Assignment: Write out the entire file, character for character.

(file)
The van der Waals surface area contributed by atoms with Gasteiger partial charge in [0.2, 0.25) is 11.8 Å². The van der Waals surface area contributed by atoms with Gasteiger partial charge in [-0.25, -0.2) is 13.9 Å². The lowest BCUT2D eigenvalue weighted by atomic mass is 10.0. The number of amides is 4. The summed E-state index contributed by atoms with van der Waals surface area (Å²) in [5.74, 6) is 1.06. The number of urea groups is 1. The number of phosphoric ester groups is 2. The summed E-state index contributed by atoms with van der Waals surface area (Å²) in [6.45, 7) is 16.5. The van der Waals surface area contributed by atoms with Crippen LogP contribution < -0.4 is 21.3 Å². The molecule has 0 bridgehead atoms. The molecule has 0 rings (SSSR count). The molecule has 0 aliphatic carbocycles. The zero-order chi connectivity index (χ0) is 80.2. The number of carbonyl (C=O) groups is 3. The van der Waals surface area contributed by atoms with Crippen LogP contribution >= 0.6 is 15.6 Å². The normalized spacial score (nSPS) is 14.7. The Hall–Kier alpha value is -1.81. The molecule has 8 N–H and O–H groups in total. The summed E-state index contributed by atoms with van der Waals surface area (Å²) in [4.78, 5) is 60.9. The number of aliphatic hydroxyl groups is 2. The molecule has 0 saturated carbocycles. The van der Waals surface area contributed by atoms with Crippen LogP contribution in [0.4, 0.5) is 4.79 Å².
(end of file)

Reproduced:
The van der Waals surface area contributed by atoms with Gasteiger partial charge in [0.2, 0.25) is 11.8 Å². The van der Waals surface area contributed by atoms with Gasteiger partial charge in [-0.25, -0.2) is 13.9 Å². The lowest BCUT2D eigenvalue weighted by atomic mass is 10.0. The number of amides is 4. The summed E-state index contributed by atoms with van der Waals surface area (Å²) in [5.74, 6) is 1.06. The number of urea groups is 1. The number of phosphoric ester groups is 2. The summed E-state index contributed by atoms with van der Waals surface area (Å²) in [6.45, 7) is 16.5. The van der Waals surface area contributed by atoms with Crippen LogP contribution < -0.4 is 21.3 Å². The molecule has 0 bridgehead atoms. The molecule has 0 rings (SSSR count). The molecule has 0 aliphatic carbocycles. The zero-order chi connectivity index (χ0) is 80.2. The number of carbonyl (C=O) groups is 3. The van der Waals surface area contributed by atoms with Crippen LogP contribution >= 0.6 is 15.6 Å². The normalized spacial score (nSPS) is 14.7. The Hall–Kier alpha value is -1.81. The molecule has 8 N–H and O–H groups in total. The summed E-state index contributed by atoms with van der Waals surface area (Å²) in [4.78, 5) is 60.9. The number of aliphatic hydroxyl groups is 2. The molecule has 0 saturated carbocycles. The van der Waals surface area contributed by atoms with Crippen LogP contribution in [0.4, 0.5) is 4.79 Å².